Britain's New Scientist magazine, one of my richest sources of nonsense about religion and spirituality, reports that religion is a product of evolution, according to software
designed by evolutionary anthropologist James Dow
of Rochester University.
Evolutionary pyschologists, almost all of whom are materialists, fall into two camps: Religion is untrue and useless or religion is untrue but helped our ancestors survive.
Dow is in the second camp, arguing that
Dow picked a defining trait of religion: the desire to proclaim religious information to others, such as a belief in the afterlife. He assumed that this trait was genetic.
The model assumes, in other words, that a small number of people have a genetic predisposition to communicate unverifiable information to others. They passed on that trait to their children, but they also interacted with people who didn't spread unreal information.
The model looks at the reproductive success of the two sorts of people – those who pass on real information, and those who pass on unreal information.
Under most scenarios, "believers in the unreal" went extinct. But when Dow included the assumption that non-believers would be attracted to religious people because of some clear, but arbitrary, signal, religion flourished.
"Somehow the communicators of unreal information are attracting others to communicate real information to them," Dow says, speculating that perhaps the non-believers are touched by the faith of the religious.
The problem with any computer model of religion, of course, is that the topic is so vast and varied that any given model is wildly unrelated to real life. One wonders, for example, what to make of a model of religion that assumes that when unbelievers are attracted to believers the results will necessarily be good for the latter. I am reminded of Hebrews 36-38, NIV
, on the fate of the heroes of faith:
36 Some faced jeers and flogging, while still others were chained and put in prison. 37 They were stoned[a]; they were sawed in two; they were put to death by the sword. They went about in sheepskins and goatskins, destitute, persecuted and mistreated— 38 the world was not worthy of them. They wandered in deserts and mountains, and in caves and holes in the ground. 39 These were all commended for their faith yet none of them received what was promised.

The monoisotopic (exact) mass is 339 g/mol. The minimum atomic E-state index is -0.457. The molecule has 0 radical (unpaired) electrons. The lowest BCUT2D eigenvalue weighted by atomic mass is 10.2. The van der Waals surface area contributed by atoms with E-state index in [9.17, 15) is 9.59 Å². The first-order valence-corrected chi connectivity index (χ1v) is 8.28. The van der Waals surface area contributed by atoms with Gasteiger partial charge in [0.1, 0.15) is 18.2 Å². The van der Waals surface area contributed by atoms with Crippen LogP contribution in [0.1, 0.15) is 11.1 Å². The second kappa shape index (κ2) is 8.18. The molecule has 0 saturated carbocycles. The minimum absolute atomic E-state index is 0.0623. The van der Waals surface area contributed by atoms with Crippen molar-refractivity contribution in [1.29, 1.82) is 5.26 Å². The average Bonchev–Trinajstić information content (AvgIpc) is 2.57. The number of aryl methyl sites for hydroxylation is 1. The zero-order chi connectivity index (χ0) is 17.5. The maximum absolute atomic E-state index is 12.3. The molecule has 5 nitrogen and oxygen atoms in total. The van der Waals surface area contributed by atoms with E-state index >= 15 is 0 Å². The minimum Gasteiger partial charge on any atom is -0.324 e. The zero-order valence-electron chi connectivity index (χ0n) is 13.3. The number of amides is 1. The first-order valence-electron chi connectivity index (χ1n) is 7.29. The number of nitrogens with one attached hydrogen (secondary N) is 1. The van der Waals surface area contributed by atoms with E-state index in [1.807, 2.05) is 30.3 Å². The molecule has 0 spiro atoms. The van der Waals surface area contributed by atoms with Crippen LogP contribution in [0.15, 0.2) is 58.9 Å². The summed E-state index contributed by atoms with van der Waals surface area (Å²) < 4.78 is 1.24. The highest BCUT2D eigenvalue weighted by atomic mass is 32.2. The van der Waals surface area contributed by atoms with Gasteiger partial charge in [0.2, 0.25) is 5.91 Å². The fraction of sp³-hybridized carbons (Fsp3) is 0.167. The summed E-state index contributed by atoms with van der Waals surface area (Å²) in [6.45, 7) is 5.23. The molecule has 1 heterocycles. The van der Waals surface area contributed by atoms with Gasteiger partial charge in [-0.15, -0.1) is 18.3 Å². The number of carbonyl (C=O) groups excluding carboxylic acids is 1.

A friend, Gil Dodgen, who does computer models for a living, wrote to say,
This is utter silliness, and it stuns me that anyone would take this seriously, much less publish it as a "scientific" study. I design real-world computer simulations in my work with a finite-element analysis (FEA) program called LS-DYNA, which is the world's most powerful and thoroughly used and tested program of its kind. It originated at Lawrence Livermore National Laboratory, and has been designed and refined over decades by some of the greatest minds in the field.
LSD (as I affectionately call it) models the laws of physics and Newtonian mechanics with utter fidelity, and material properties are well understood, tested and documented, and are modeled accurately as well. LSD is capable of analyzing and simulating extremely complex systems involving all kinds of non-linear interacting dynamics. This program is so powerful that it is used heavily in the automotive industry to simulate car impacts, airbag deployments, occupant injuries, etc.
Yet, even with all this, and a programmer who is experienced and knows what he's doing, the simulations must always be tested against reality to finally validate them. (This way you only have to crash one or two real cars instead of 50 or 60 to get things right.)
So, when I hear about a computer simulation that demonstrates how religion evolved (or how any living system evolved, for that matter), all I can do is roll my eyes in wonderment and disbelief that anyone takes this stuff seriously.
As a final note, I can make an LS-DYNA simulation do just about anything I want, by arbitrarily tweaking parameters and material properties. I have done this on occasion just for the entertainment value. Those who attempt to model biological evolution, religion, or climate change can do the same.
Just for fun, check out this LS-DYNA simulation of a car airbag deploying (a 2 MB AVI file). It's pretty amazing:
Gil has also blogged on this here
, saying much the same thing.
The only thing we really know about our ancestors' beliefs about life after death (the afterlife, as New Scientist terms it) is that burials that imply such a belief are quite ancient
and widespread. One possible source is, of course, near-death experiences, as Mario and I discuss in The Spiritual Brain
Labels: evolutionary psychology